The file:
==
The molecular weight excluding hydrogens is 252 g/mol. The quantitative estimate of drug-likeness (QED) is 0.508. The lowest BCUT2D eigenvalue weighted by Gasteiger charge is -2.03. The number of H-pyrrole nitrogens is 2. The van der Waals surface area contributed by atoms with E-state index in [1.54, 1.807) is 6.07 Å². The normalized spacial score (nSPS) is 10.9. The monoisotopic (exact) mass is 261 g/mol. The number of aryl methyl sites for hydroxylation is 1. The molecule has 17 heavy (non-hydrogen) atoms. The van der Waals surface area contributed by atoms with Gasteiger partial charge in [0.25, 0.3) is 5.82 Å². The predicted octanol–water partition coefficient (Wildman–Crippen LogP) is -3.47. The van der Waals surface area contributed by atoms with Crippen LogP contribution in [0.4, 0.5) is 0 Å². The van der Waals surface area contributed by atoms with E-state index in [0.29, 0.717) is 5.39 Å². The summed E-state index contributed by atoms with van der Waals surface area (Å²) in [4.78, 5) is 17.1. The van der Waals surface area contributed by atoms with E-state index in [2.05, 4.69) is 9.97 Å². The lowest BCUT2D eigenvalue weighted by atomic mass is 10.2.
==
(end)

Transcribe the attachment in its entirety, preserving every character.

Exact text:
The molecular weight excluding hydrogens is 252 g/mol. The quantitative estimate of drug-likeness (QED) is 0.508. The lowest BCUT2D eigenvalue weighted by Gasteiger charge is -2.03. The number of H-pyrrole nitrogens is 2. The van der Waals surface area contributed by atoms with E-state index in [1.54, 1.807) is 6.07 Å². The normalized spacial score (nSPS) is 10.9. The monoisotopic (exact) mass is 261 g/mol. The number of aryl methyl sites for hydroxylation is 1. The molecule has 17 heavy (non-hydrogen) atoms. The van der Waals surface area contributed by atoms with Gasteiger partial charge in [0.25, 0.3) is 5.82 Å². The predicted octanol–water partition coefficient (Wildman–Crippen LogP) is -3.47. The van der Waals surface area contributed by atoms with Crippen LogP contribution in [0.4, 0.5) is 0 Å². The van der Waals surface area contributed by atoms with E-state index in [0.29, 0.717) is 5.39 Å². The summed E-state index contributed by atoms with van der Waals surface area (Å²) in [4.78, 5) is 17.1. The van der Waals surface area contributed by atoms with E-state index in [2.05, 4.69) is 9.97 Å². The lowest BCUT2D eigenvalue weighted by atomic mass is 10.2.